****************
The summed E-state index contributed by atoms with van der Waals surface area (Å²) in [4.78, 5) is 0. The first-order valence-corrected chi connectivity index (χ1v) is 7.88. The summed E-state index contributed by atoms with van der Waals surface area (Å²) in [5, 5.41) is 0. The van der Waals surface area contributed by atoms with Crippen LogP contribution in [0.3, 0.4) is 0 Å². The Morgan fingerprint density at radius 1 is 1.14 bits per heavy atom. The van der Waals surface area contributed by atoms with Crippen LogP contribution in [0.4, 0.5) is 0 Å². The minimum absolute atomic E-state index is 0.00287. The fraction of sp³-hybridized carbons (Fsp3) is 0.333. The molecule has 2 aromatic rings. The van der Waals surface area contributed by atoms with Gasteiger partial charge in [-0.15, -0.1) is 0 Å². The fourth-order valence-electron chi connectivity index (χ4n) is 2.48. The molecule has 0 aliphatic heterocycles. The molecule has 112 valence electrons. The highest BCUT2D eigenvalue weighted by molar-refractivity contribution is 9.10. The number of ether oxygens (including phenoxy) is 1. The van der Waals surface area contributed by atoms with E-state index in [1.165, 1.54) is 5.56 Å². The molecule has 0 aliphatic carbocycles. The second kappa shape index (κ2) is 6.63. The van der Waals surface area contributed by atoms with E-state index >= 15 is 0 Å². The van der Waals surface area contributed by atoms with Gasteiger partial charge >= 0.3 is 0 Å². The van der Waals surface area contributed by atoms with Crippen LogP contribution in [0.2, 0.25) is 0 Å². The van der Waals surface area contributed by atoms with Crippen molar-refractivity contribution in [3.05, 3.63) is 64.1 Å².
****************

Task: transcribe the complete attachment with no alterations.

The summed E-state index contributed by atoms with van der Waals surface area (Å²) in [4.78, 5) is 0. The first-order valence-corrected chi connectivity index (χ1v) is 7.88. The summed E-state index contributed by atoms with van der Waals surface area (Å²) in [5, 5.41) is 0. The van der Waals surface area contributed by atoms with Crippen LogP contribution in [0.3, 0.4) is 0 Å². The Morgan fingerprint density at radius 1 is 1.14 bits per heavy atom. The van der Waals surface area contributed by atoms with Crippen LogP contribution in [0.4, 0.5) is 0 Å². The minimum absolute atomic E-state index is 0.00287. The fraction of sp³-hybridized carbons (Fsp3) is 0.333. The molecule has 2 aromatic rings. The van der Waals surface area contributed by atoms with Gasteiger partial charge in [-0.15, -0.1) is 0 Å². The fourth-order valence-electron chi connectivity index (χ4n) is 2.48. The molecule has 0 aliphatic heterocycles. The molecule has 112 valence electrons. The highest BCUT2D eigenvalue weighted by molar-refractivity contribution is 9.10. The number of ether oxygens (including phenoxy) is 1. The van der Waals surface area contributed by atoms with E-state index in [1.165, 1.54) is 5.56 Å². The molecule has 0 aliphatic carbocycles. The second kappa shape index (κ2) is 6.63. The van der Waals surface area contributed by atoms with E-state index >= 15 is 0 Å². The van der Waals surface area contributed by atoms with Gasteiger partial charge >= 0.3 is 0 Å². The van der Waals surface area contributed by atoms with Crippen LogP contribution in [0.2, 0.25) is 0 Å². The van der Waals surface area contributed by atoms with Crippen molar-refractivity contribution in [3.05, 3.63) is 64.1 Å².